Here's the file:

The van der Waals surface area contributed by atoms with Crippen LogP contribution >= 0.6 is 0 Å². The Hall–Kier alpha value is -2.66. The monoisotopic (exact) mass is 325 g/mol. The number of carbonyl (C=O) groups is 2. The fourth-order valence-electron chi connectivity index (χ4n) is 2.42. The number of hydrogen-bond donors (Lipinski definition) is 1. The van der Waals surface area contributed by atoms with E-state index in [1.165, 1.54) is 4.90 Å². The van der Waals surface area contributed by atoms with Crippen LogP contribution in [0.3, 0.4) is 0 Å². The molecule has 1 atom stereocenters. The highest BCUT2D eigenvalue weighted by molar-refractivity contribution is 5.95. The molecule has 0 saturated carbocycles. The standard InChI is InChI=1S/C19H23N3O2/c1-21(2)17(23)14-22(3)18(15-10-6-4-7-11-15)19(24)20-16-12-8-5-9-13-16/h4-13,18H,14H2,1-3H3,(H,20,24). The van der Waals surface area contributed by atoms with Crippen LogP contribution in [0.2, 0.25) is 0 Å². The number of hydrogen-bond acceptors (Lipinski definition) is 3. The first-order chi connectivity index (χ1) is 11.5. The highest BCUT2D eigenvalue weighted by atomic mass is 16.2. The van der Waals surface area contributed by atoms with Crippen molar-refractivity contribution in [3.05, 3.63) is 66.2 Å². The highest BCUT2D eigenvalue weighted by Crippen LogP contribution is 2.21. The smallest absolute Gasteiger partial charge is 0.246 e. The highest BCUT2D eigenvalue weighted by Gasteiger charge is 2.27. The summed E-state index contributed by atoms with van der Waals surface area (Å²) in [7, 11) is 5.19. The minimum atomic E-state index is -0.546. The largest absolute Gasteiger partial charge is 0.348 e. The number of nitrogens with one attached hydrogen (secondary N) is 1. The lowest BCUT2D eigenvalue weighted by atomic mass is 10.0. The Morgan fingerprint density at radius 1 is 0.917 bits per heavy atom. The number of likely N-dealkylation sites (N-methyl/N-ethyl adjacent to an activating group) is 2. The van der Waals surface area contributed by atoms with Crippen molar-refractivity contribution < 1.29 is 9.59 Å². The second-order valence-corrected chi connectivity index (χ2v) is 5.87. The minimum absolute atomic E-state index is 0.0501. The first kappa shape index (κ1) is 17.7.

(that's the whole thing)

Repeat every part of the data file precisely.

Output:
The van der Waals surface area contributed by atoms with Crippen LogP contribution >= 0.6 is 0 Å². The Hall–Kier alpha value is -2.66. The monoisotopic (exact) mass is 325 g/mol. The number of carbonyl (C=O) groups is 2. The fourth-order valence-electron chi connectivity index (χ4n) is 2.42. The number of hydrogen-bond donors (Lipinski definition) is 1. The van der Waals surface area contributed by atoms with E-state index in [1.165, 1.54) is 4.90 Å². The van der Waals surface area contributed by atoms with Crippen LogP contribution in [0.3, 0.4) is 0 Å². The molecule has 1 atom stereocenters. The highest BCUT2D eigenvalue weighted by molar-refractivity contribution is 5.95. The molecule has 0 saturated carbocycles. The standard InChI is InChI=1S/C19H23N3O2/c1-21(2)17(23)14-22(3)18(15-10-6-4-7-11-15)19(24)20-16-12-8-5-9-13-16/h4-13,18H,14H2,1-3H3,(H,20,24). The van der Waals surface area contributed by atoms with Crippen LogP contribution in [0.2, 0.25) is 0 Å². The number of hydrogen-bond acceptors (Lipinski definition) is 3. The first-order chi connectivity index (χ1) is 11.5. The highest BCUT2D eigenvalue weighted by atomic mass is 16.2. The van der Waals surface area contributed by atoms with Crippen molar-refractivity contribution in [3.05, 3.63) is 66.2 Å². The highest BCUT2D eigenvalue weighted by Crippen LogP contribution is 2.21. The smallest absolute Gasteiger partial charge is 0.246 e. The highest BCUT2D eigenvalue weighted by Gasteiger charge is 2.27. The summed E-state index contributed by atoms with van der Waals surface area (Å²) in [7, 11) is 5.19. The minimum atomic E-state index is -0.546. The largest absolute Gasteiger partial charge is 0.348 e. The number of nitrogens with one attached hydrogen (secondary N) is 1. The lowest BCUT2D eigenvalue weighted by atomic mass is 10.0. The Morgan fingerprint density at radius 1 is 0.917 bits per heavy atom. The number of likely N-dealkylation sites (N-methyl/N-ethyl adjacent to an activating group) is 2. The van der Waals surface area contributed by atoms with Crippen molar-refractivity contribution < 1.29 is 9.59 Å². The second-order valence-corrected chi connectivity index (χ2v) is 5.87. The minimum absolute atomic E-state index is 0.0501. The first kappa shape index (κ1) is 17.7.